But fears of baby duties, a sense of responsibility and money worries mean nearly a quarter won’t take it.
The new shared parental leave laws have been largely welcomed by Dads with 61% saying they would take the full leave, according to new research from QualitySolicitors, the UK’s leading network of legal firms.
However, nearly a quarter (22%) say they wouldn’t take it due to a number of reasons, including financial pressures (44%), a sense of duty to be the main breadwinner (34%) and a fear of being stuck at home with a newborn (25%).
The Shared Parental Leave Regulations, which came into effect earlier this month, mean that fathers can share their partner’s maternity leave entitlement of 52 weeks, provided the mother takes two weeks off directly after the birth. The change in law applies for parents of children born or adopted after 5th April 2015.
DIY, holidays and the pub… anything but baby!
Whilst over a third (37%) of respondents said they’d use the time to bond with their child, the poll shows that many Dads see the extended paternity leave as an opportunity to do anything but look after the kids!
DIY Dads: 32% said they’d use the time to do chores around the house
Holiday hopefuls: 21% would use the time to take the family on holiday where a cheeky 13% said they’d go away with their mates
Enjoy some ‘me time’ – 16% of Dads would take the opportunity to spend more time on their favourite hobbies and pastimes
Off to the pub: Over one in 10 (12%) Dads take the tradition of ‘whetting the babies head’ to the extreme using the time off for extra pub visits
As policies from Labour and the Lib Dems suggest statutory paternity leave may extend to either four or six weeks, the research reveals many men are unsure whether to take time off with their newborn for the following reasons:.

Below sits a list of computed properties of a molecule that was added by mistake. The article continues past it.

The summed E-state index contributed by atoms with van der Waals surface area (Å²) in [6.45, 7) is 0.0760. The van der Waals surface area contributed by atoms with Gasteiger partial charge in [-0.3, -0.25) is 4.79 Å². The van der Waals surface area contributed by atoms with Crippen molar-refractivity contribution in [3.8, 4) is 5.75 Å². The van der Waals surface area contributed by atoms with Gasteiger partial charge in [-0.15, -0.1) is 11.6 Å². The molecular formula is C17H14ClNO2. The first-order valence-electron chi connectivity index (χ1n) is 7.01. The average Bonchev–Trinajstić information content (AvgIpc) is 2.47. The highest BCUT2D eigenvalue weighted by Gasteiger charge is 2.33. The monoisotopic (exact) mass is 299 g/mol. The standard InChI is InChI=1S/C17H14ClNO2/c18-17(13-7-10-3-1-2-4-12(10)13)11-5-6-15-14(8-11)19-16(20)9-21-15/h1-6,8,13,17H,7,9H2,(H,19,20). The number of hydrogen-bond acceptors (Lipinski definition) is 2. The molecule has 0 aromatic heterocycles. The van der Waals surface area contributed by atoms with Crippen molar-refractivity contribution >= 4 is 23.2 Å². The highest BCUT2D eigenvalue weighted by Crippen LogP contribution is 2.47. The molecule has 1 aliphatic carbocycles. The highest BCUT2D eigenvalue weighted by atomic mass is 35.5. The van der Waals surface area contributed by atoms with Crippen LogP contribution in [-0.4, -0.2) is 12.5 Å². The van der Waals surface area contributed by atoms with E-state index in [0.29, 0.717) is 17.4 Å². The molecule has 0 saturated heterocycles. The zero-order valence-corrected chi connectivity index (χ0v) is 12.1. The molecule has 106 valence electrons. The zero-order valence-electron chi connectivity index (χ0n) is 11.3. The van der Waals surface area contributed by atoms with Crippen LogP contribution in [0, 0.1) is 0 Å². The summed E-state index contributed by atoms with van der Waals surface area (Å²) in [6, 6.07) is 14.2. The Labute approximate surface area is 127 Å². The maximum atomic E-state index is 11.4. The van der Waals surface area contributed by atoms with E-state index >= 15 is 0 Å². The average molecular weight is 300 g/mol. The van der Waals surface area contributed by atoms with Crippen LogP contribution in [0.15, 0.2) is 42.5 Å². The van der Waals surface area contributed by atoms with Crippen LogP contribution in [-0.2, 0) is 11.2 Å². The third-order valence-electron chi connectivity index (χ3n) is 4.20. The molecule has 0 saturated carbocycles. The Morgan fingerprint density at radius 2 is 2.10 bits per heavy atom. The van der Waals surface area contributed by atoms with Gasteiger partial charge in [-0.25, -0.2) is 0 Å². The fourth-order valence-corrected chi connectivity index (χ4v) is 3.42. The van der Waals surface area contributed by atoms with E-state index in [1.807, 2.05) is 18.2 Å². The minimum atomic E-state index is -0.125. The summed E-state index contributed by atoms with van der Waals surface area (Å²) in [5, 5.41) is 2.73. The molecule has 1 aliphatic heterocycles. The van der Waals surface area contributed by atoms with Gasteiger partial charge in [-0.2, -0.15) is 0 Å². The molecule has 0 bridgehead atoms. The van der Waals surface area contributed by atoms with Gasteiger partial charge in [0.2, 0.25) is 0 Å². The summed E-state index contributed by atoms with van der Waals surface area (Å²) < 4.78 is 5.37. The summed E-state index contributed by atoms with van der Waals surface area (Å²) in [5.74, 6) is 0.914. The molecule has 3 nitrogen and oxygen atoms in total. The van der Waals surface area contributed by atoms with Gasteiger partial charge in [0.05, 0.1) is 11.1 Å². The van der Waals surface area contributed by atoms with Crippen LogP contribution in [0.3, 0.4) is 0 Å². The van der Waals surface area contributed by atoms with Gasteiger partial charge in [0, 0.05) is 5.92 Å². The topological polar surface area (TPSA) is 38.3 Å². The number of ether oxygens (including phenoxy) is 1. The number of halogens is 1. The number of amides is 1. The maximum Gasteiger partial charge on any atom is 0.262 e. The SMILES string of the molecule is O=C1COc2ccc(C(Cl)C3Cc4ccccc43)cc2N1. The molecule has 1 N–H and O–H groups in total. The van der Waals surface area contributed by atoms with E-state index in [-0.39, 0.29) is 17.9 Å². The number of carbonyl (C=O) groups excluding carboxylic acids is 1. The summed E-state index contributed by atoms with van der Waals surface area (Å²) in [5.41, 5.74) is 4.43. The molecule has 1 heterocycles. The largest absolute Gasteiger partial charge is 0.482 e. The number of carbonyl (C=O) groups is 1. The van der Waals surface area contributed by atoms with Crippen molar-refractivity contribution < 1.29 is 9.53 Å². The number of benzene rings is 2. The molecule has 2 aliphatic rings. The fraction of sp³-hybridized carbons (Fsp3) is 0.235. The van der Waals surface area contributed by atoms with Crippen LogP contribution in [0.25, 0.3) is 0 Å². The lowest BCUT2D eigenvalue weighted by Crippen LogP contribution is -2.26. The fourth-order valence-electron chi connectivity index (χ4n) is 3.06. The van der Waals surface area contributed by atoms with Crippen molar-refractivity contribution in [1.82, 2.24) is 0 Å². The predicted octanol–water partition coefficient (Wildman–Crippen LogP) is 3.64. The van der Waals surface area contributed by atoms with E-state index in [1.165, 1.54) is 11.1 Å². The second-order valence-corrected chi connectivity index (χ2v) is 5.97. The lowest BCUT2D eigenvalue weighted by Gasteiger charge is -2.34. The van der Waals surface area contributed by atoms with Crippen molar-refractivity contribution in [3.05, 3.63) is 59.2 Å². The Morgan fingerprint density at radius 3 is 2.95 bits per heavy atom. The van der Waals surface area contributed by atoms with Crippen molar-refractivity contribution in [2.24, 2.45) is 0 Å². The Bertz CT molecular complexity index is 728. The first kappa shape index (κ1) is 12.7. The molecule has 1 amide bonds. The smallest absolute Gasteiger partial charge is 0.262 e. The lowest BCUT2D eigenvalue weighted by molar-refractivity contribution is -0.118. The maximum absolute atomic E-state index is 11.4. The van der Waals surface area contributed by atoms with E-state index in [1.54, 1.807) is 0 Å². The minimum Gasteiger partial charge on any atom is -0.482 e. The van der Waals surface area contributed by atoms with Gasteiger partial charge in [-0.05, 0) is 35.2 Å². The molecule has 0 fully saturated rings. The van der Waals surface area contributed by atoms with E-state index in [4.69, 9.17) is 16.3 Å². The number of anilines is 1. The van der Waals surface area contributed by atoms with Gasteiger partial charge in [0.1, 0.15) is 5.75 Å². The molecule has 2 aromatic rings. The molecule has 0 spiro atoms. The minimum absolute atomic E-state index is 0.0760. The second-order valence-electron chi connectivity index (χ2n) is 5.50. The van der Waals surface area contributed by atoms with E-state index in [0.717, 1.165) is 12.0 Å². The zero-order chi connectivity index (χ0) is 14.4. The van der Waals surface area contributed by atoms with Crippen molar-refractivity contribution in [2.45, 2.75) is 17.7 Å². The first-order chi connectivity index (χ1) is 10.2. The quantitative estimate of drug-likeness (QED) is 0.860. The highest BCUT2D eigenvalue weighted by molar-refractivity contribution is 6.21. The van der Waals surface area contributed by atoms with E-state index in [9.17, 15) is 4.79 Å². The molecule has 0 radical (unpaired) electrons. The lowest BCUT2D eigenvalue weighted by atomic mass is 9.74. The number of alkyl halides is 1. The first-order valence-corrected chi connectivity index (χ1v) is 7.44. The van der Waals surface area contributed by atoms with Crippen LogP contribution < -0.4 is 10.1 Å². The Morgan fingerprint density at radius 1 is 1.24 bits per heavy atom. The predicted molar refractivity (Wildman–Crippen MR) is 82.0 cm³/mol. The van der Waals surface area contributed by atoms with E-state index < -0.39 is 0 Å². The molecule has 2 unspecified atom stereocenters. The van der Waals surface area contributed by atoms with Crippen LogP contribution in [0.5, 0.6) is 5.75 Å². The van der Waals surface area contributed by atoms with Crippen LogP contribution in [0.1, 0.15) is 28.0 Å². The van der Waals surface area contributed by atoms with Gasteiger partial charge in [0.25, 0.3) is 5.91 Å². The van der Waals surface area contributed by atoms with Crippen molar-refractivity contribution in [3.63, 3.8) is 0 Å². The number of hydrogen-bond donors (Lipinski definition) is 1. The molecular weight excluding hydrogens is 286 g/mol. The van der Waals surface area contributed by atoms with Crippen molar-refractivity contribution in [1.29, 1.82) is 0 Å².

Financial worries: Nearly half (44%) say they cannot afford to take the additional leave on just statutory pay
Sense of duty: Over a third (34%) say it is their duty as family breadwinner to be at work whilst their wife or partner looks after the baby
Rather be at work than at home with baby: The office is an escape route for a quarter (25%) of fathers who say they’d prefer work to providing daddy day care
Interestingly many men cite the pressure they’d be under from their employer as a reason not to take the leave they are entitled to. A quarter (24%) said it’d create ‘too much hassle’ at work if they were to take extended leave. Nearly a fifth (17%) said it’d damage their career whilst a sixth (16%) said they thought their colleagues would resent them.
Worryingly, 8% say their company makes them feel ‘very uncomfortable’ about taking time off and nearly a sixth (14%) say that their employer would really struggle without them there. Younger employees (30%) are more likely to worry about the pressure placed on their colleagues, compared with just 14% of dads aged 40 - 45 years.
Interestingly, the younger the Dad is, the more likely they are to prefer work over baby duties: 40% of 18 – 29 year olds would rather be at work than at home, compared with 20% of 30 – 39 year olds. Fatherly duties appear higher on the priority list for older dads with 51% of dads aged 40 – 45 years saying they would use their extended leave to simply look after their baby, compared with just 28% of those aged 18 – 29 years. Younger dads would be more likely to be using their extended leave to do DIY (37%)!
Dads in the regions
Dads in Yorkshire and Humberside would be most likely to whet the baby’s head, with 18% saying they would use the additional parental leave to spend more time in the pub. Dads in Yorkshire and Humber are also the most likely to go on holiday with friends (24%) whereas fathers in Northern Ireland are most likely to use the time to plan their next career move and look for a new job (16%).
Kate Knapton, SME legal expert at QualitySolicitors comments, “ It is clear that Dads up and down the country welcome the recent changes to parental leave legislation. As the biggest change in parental leave law for generations, this clearly brings a unique set of challenges for SMEs who should make sure they have the right parental leave policies in place. It is crucial that employers and fathers-to-be have frank conversations as to how businesses can absorb the additional workload, so that fathers taking extended leave can take advantage of what is crucial bonding time with their newborn child”.
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Notes to Editors:
The research was conducted in March 2015 by One Poll and asked 500 fathers for their views.